new mom and baby

It takes nine months for the female body to grow and nurture a baby. As you prepare for the arrival of your newborn, you may begin to wonder about the hours and days after giving birth and what you can expect after labor.

How does the body change from carrying a child to birthing one and back again? Prepping for these changes to your body can make your transition to motherhood a little bit easier.

For more information about Labor and Delivery at UPMC, visit UPMC Magee-Womens Hospital or call 1-866-MyMagee (696-2433).

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What Can You Expect After Giving Birth? Changes to the Body

Baby Belly . . . Still

New moms often still look pregnant immediately after delivering their new baby. Women lose between 6 – 13 pounds immediately after labor, but the body needs time to lose the remaining weight and regain its pre-baby shape. You may experience swelling in your hands and feet or suffer from night sweats; both indicators of water retention. Don’t focus on celebrities who look perfectly coiffed and camera-ready immediately following labor. Most women still look “pregnant” for a week or two after giving birth.

Contractions After Giving Birth

You may have thought contractions were only during labor. One way the body returns to pre-pregnancy shape is with contractions, especially while breastfeeding. The uterus is roughly 2 1/2 pounds after delivery. The March of Dimes indicates the body uses contractions, and time, to reduce the uterus back to about 2 ounces by six weeks following birth.

Soreness After Labor

If you had a vaginal birth, your vagina stretches to accommodate the birth. More so, you may have had an episiotomy, when the doctor cuts the perineum, the opening between your vagina and anus, to help the baby come out.

If this was the case, you also needed stitches. To help the area heal, use a water bottle to squirt warm water on it to keep the area clean. Use ice packs to ease pain and sit on a pillow for extra comfort.

If you underwent a C-section, you may experience serious pain in your lower abdomen from the incision. Make sure to adjust your routine post-delivery to accommodate healing. Don’t lift anything heavier than the baby.

RELATED: What Is Considered Advanced Maternal Age?

Breast Engorgement

Your breasts may also become very sore, or engorged, as milk starts to come in during the first few days after labor. Warm compresses and showers can help with breast pain. Make sure to wear breast pads to soak up milk leakage.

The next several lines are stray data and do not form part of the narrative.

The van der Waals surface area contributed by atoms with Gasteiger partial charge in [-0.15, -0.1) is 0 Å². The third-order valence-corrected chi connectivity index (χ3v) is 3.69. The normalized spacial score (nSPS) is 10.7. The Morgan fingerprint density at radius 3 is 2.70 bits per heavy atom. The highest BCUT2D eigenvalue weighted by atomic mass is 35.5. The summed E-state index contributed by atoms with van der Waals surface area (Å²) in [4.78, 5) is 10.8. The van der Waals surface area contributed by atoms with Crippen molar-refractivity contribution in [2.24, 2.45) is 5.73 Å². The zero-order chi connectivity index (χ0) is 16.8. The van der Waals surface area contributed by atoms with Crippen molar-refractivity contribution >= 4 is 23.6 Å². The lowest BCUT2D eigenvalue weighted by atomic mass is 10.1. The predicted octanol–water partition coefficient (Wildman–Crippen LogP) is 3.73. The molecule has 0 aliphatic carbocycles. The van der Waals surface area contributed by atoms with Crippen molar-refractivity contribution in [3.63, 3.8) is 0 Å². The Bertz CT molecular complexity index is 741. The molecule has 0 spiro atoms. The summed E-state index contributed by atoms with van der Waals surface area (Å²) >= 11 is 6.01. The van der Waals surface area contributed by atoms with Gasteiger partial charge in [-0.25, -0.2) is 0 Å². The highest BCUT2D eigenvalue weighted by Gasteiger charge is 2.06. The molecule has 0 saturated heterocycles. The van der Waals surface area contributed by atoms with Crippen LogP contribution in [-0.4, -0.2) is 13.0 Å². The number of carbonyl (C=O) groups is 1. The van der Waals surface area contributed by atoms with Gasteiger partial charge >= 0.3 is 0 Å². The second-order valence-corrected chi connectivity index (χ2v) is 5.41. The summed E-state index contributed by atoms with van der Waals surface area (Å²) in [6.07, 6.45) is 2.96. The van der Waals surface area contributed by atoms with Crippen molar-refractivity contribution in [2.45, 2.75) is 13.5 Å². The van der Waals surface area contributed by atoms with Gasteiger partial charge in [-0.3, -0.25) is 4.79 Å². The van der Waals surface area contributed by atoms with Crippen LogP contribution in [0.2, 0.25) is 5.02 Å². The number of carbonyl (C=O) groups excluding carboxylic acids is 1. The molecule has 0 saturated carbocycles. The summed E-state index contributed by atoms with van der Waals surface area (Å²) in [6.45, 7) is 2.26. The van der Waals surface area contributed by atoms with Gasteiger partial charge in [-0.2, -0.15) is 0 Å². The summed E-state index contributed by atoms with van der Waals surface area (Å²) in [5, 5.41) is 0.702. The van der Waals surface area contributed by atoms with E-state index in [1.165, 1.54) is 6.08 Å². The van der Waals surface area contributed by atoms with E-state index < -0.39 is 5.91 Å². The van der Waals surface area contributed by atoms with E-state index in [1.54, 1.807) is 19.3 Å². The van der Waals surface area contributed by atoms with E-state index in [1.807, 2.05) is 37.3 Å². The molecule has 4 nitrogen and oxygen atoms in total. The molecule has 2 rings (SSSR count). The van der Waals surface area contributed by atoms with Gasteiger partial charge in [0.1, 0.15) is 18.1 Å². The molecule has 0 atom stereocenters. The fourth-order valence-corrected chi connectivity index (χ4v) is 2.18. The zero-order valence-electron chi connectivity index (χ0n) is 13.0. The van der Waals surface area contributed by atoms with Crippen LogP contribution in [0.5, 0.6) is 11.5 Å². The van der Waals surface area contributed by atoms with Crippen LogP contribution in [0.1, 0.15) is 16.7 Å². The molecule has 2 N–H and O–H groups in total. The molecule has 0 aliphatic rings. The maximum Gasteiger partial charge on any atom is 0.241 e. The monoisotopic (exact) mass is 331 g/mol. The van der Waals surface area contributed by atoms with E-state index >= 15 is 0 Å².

Nipple pain and cracking are also common. This happens as the nipples adjust to the rigors of breastfeeding. Use nipple ointment to soothe the cracking and let your breasts air dry after showers.

Bleeding After Labor

The Office on Women’s Health, a part of the U.S. Department of Health and Human Services, warns women will experience discharge after delivery known as lochia. Lochia is the shedding of blood and tissue that lined the uterus during pregnancy. After delivery, the body expels it. It can be rather heavy, lightening over time, and may last a few weeks.

Exhaustion in New Moms

Giving birth is quite a feat: It can exhaust you from the sheer effort. More so, you lose a lot of blood during delivery and in the first 24 hours after giving birth, which will cause the body to experience fatigue. Make sure to drink plenty of water and eat a lot of fresh fruits and vegetables.

Hormone Changes

Despite the many hormone changes and mood swings you may have experienced during pregnancy, many women are surprised to experience mood swings after delivery. A woman’s body will go through many hormone dips and spikes, which can affect her mood. Remember, these mood swings are natural.

However, many women will also experience postpartum depression, or feelings of extreme sadness, anxiety, and exhaustion. Pay attention for the following symptoms:

  • Restlessness
  • Irritability
  • Sleeplessness
  • Sleeping too much
  • Undereating
  • Overeating
  • Trouble focusing
  • No interest in the baby
  • Feelings of guilt or worthlessness
  • Lack of interest in activities you used to enjoy
  • Thoughts of harming yourself or the baby

If you think you may have postpartum depression, consult your doctor. Many women benefit from therapy or medication.

For New Moms, Focus on Rest

Remember, many changes happen to the body after giving birth. Focus on getting as much rest as possible and drinking plenty of fluids. Take it easy whenever possible and if in doubt about any symptoms, contact your doctor immediately. Most of all, be kind to yourself as you move to this new and exciting life phase.

For more information about Labor and Delivery at UPMC, visit UPMC Magee-Womens Hospital or call 1-866-MyMagee (696-2433).

About UPMC Magee-Womens

Built upon our flagship, UPMC Magee-Womens Hospital in Pittsburgh, and its century-plus history of providing high-quality medical care for people at all stages of life, UPMC Magee-Womens is nationally renowned for its outstanding care for women and their families.

Our Magee-Womens network – from women’s imaging centers and specialty care to outpatient and hospital-based services – provides care throughout Pennsylvania, so the help you need is always close to home. More than 25,000 babies are born at our network hospitals each year, with 10,000 of those babies born at UPMC Magee in Pittsburgh, home to one of the largest NICUs in the country. The Department of Health and Human Services recognizes Magee in Pittsburgh as a National Center of Excellence in Women’s Health; U.S. News & World Report ranks Magee nationally in gynecology. The Magee-Womens Research Institute was the first and is the largest research institute in the U.S. devoted exclusively to women’s health and reproductive biology, with locations in Pittsburgh and Erie.